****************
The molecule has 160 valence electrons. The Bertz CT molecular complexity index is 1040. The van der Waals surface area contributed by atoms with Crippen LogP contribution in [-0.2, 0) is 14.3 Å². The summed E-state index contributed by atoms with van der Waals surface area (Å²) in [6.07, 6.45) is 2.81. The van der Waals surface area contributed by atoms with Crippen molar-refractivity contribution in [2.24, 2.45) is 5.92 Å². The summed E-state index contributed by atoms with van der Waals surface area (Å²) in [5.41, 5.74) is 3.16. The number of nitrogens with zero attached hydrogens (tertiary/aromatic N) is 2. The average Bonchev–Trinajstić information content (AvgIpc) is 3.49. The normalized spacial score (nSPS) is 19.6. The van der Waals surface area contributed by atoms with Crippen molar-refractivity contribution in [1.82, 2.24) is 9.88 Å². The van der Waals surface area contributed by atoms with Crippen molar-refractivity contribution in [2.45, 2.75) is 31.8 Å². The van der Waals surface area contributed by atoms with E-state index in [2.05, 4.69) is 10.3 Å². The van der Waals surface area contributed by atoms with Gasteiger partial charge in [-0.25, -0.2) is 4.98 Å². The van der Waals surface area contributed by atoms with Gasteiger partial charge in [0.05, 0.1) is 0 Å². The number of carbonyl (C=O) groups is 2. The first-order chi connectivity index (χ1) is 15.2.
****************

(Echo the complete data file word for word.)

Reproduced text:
The molecule has 160 valence electrons. The Bertz CT molecular complexity index is 1040. The van der Waals surface area contributed by atoms with Crippen LogP contribution in [-0.2, 0) is 14.3 Å². The summed E-state index contributed by atoms with van der Waals surface area (Å²) in [6.07, 6.45) is 2.81. The van der Waals surface area contributed by atoms with Crippen molar-refractivity contribution in [2.24, 2.45) is 5.92 Å². The summed E-state index contributed by atoms with van der Waals surface area (Å²) in [5.41, 5.74) is 3.16. The number of nitrogens with zero attached hydrogens (tertiary/aromatic N) is 2. The average Bonchev–Trinajstić information content (AvgIpc) is 3.49. The normalized spacial score (nSPS) is 19.6. The van der Waals surface area contributed by atoms with Crippen molar-refractivity contribution in [1.82, 2.24) is 9.88 Å². The van der Waals surface area contributed by atoms with Crippen molar-refractivity contribution in [2.45, 2.75) is 31.8 Å². The van der Waals surface area contributed by atoms with E-state index in [2.05, 4.69) is 10.3 Å². The van der Waals surface area contributed by atoms with Gasteiger partial charge in [-0.25, -0.2) is 4.98 Å². The van der Waals surface area contributed by atoms with Gasteiger partial charge in [0.05, 0.1) is 0 Å². The number of carbonyl (C=O) groups is 2. The first-order chi connectivity index (χ1) is 15.2.